Today’s large corporates, such as banks and telecommunications providers and services companies, have a huge investment in customer research and make a major focus on understanding and knowing the customer. All this investment, however, is worthless if you actually can’t even get through to your customer. If you are considered a spammer, it doesn’t matter how slick your image is or how much your product will add value or how well trained your sales staff are, you are automatically tarnished with a certain brush and all that investment and effort isn’t worth much.

Could True Caller become the gatekeeper to your customer and cut you out?

This means that inadvertently, True Caller owns access to your customer. The more it grows, the more it has this sort of ownership. I think this may be exactly what True Caller is actually looking to do long-term. Have a look at its privacy policy for a clue into how it makes money in the background:

“Truecaller may also share personal information with third party advertisers, agencies and networks. Such third parties may use this information for analytical and marketing purposes e.g. to provide measurement services and targeted ads and for improvement of products and services.”

[http://phandroid.com/2017/08/10/how-does-truecaller-work/]

Most users probably never bothered to read that. When you sign up for True Caller, you actually give personal info to the company. This is so that it can track who is calling you and figure out how you manage these sorts of things, in the name of making its service better. But like most of today’s tech disruptors, you have to sacrifice personal info and privacy to use the service and help it improve. Ironically, it gathers personal info that it probably intends to sell to the very companies you are blocking off as spam.

Reaching your customer through social media

But there is more to it than that, and here is where African businesses need to take notice. Much of that information would probably go to the likes of social media companies such as Facebook. And most of that information will go to companies looking to advertise via social media like Facebook. This makes a lot of sense because if you can’t reach your customer through the phone, you probably can reach them via social media. When it comes to today’s generation, you’re practically guaranteed as such.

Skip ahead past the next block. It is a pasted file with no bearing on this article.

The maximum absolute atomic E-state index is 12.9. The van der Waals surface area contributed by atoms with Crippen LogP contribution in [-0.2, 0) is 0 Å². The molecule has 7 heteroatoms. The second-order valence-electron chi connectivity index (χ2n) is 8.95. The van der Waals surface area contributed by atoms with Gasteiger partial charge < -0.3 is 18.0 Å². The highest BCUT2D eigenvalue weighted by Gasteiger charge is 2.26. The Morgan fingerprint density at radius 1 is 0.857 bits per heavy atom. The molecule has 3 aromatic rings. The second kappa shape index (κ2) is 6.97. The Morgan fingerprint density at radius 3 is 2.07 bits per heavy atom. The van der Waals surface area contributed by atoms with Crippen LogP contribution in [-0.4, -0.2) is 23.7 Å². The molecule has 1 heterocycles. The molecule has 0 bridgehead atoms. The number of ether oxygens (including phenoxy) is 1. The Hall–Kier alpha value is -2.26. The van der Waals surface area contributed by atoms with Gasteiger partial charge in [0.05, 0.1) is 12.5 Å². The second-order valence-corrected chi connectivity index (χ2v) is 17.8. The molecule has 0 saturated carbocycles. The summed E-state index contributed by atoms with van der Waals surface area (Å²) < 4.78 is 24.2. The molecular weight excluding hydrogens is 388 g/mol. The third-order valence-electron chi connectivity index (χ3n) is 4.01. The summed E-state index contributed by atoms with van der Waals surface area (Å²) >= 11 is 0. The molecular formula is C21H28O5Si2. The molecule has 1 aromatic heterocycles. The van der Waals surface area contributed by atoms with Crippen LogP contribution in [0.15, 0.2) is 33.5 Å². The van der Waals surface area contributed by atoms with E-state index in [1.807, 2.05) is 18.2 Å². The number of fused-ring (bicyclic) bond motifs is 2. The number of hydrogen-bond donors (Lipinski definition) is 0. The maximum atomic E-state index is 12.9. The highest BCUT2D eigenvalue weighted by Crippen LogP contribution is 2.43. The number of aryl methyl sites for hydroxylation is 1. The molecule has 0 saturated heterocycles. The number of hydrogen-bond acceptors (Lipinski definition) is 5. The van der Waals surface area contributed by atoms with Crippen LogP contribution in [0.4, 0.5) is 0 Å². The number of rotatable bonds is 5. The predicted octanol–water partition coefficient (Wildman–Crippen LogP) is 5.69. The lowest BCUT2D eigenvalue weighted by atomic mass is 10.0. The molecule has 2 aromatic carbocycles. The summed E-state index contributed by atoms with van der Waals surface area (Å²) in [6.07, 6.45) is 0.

Owning the customer is paramount and today’s younger generations are certainly more reachable through social media than any other. That changes the landscape of business considerably. If you cannot own your customer or access them because there is a new gatekeeper in town, then you need to go through that gatekeeper. Essentially, these sorts of disruptors don’t just want to have eyes on their news feeds but want to own access to your customer bases. So what concerns

Essentially, these sorts of disruptors don’t just want to have eyes on their news feeds but want to own access to your customer bases. So what concerns me, even more, is if the likes of Facebook scoops up True Caller entirely, because then it can pretty much own the customer base in Africa.

I keep writing that, as Africans, we need to take on this sort of Silicon Valley disruption and work with it or work in competition with it. We have to consider these sorts of things quite seriously. In my upcoming book, Taking on Silicon Valley: How Africa’s Innovators Will Shape Its Future, I go into some detail with this argument.

I think True Caller is the perfect example of an app that has the potential to pull the rug under us in many ways but we’re just not talking about it. We’re not preparing ourselves for the possibilities. We need to look at such apps and think beyond just the consumer experience and consider what it means for business as a whole. We need to take a more macro view.